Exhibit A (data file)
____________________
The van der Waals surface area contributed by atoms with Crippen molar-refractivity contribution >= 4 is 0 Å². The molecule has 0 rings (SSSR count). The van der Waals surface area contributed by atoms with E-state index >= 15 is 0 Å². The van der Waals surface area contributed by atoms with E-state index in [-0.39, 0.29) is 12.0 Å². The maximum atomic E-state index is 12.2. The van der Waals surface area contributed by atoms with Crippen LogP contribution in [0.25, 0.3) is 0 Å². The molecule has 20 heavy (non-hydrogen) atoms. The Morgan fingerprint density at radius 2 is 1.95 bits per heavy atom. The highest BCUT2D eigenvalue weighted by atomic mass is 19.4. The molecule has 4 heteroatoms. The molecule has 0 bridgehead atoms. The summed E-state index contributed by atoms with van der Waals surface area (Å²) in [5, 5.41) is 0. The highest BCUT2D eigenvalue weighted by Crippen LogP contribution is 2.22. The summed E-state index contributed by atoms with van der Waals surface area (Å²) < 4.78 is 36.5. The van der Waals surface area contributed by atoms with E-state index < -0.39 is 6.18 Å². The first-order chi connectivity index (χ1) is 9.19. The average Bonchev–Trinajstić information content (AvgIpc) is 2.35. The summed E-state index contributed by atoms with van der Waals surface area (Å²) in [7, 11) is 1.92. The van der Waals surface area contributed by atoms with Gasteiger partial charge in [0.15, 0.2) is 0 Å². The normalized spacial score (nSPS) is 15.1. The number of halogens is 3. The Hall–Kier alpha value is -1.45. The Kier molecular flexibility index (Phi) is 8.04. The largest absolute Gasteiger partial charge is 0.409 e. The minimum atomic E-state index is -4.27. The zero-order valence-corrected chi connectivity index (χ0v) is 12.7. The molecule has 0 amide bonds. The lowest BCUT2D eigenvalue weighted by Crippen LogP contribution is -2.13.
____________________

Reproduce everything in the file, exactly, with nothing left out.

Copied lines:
The van der Waals surface area contributed by atoms with Crippen molar-refractivity contribution >= 4 is 0 Å². The molecule has 0 rings (SSSR count). The van der Waals surface area contributed by atoms with E-state index >= 15 is 0 Å². The van der Waals surface area contributed by atoms with E-state index in [-0.39, 0.29) is 12.0 Å². The maximum atomic E-state index is 12.2. The van der Waals surface area contributed by atoms with Crippen LogP contribution in [0.25, 0.3) is 0 Å². The molecule has 20 heavy (non-hydrogen) atoms. The Morgan fingerprint density at radius 2 is 1.95 bits per heavy atom. The highest BCUT2D eigenvalue weighted by atomic mass is 19.4. The molecule has 4 heteroatoms. The molecule has 0 bridgehead atoms. The summed E-state index contributed by atoms with van der Waals surface area (Å²) in [5, 5.41) is 0. The highest BCUT2D eigenvalue weighted by Crippen LogP contribution is 2.22. The summed E-state index contributed by atoms with van der Waals surface area (Å²) < 4.78 is 36.5. The van der Waals surface area contributed by atoms with E-state index < -0.39 is 6.18 Å². The first-order chi connectivity index (χ1) is 9.19. The average Bonchev–Trinajstić information content (AvgIpc) is 2.35. The summed E-state index contributed by atoms with van der Waals surface area (Å²) in [7, 11) is 1.92. The van der Waals surface area contributed by atoms with Gasteiger partial charge in [0.15, 0.2) is 0 Å². The normalized spacial score (nSPS) is 15.1. The number of halogens is 3. The Hall–Kier alpha value is -1.45. The Kier molecular flexibility index (Phi) is 8.04. The largest absolute Gasteiger partial charge is 0.409 e. The minimum atomic E-state index is -4.27. The zero-order valence-corrected chi connectivity index (χ0v) is 12.7. The molecule has 0 amide bonds. The lowest BCUT2D eigenvalue weighted by Crippen LogP contribution is -2.13.